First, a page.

Why Honor a Colonizer?

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CNY Conservancy

Joshua Bobbitt, Writer

Every October, many countries in the Americas observe Columbus Day, a holiday dedicated to honoring the Portuguese explorer, Christopher Columbus, who unintentionally sailed to the Caribbeans. The Western world recognizes Columbus as the founder of the Americas, the first man to find and open up the New World to the rest of Europe. However, saying that he found the Americas is not only false but completely ignores the violence and disease Columbus and his crew brought to the natives of the islands he came to. “The brutality and utter viscousness demonstrated by Columbus and his men towards groups of people that had been living in the Americas for centuries is not worthy of being honored nor celebrated,” explained Joey Cumpian, ‘21. The only thing Columbus truly found was a long history of enslavement, genocide, and rape that has plagued the entire Western Hemisphere for centuries.

By acknowledging Columbus’s legacy of slavery and murder, we as a country can now view our history from a less eurocentric perspective, giving a more accurate description of historical figures and recognizing the indigenous peoples that were affected by the colonization of the Americas. Rather than minimizing the pain explorers and migrants inflicted on the native people, we should openly discuss it. To encourage that discussion and to honor indigenous people, many people believe that Columbus Day should be renamed as Indigenous Peoples’ Day. Allison Cavallo, ‘20, noted, “Columbus doesn’t really matter anymore, but indigenous people do matter. So, its a welcome change to recognize them for at least one day out of the year.” Changing the name of the holiday fully addresses their influence on the construction of the Americas and forces us to recognize the cruelty of European colonizers during that period.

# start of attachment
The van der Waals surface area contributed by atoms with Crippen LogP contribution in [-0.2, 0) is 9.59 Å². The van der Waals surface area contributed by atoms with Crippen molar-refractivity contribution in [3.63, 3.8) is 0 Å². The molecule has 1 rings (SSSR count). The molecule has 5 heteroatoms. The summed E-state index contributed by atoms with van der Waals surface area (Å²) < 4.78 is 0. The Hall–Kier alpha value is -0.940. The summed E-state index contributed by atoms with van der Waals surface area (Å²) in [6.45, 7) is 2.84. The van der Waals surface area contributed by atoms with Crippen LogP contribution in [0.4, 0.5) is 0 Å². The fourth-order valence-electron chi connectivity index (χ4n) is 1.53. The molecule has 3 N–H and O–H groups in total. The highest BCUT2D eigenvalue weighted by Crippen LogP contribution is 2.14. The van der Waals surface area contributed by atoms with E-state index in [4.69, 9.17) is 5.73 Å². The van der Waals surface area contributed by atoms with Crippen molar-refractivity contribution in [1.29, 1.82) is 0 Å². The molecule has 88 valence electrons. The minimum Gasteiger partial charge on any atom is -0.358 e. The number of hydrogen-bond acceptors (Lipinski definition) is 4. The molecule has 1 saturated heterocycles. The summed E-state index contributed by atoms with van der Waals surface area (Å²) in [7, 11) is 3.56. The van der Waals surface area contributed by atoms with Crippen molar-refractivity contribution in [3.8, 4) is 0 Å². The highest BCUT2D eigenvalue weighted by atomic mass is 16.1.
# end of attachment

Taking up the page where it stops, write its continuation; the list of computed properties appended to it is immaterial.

Esme McCarthy, ‘20, said, “Changing the name of the holiday is a great idea that will hopefully encourage the way we teach history.” That change will hopefully open people’s eyes to the history of violence in this country and educate them on figures seen as heroes like Columbus and so many other explorers.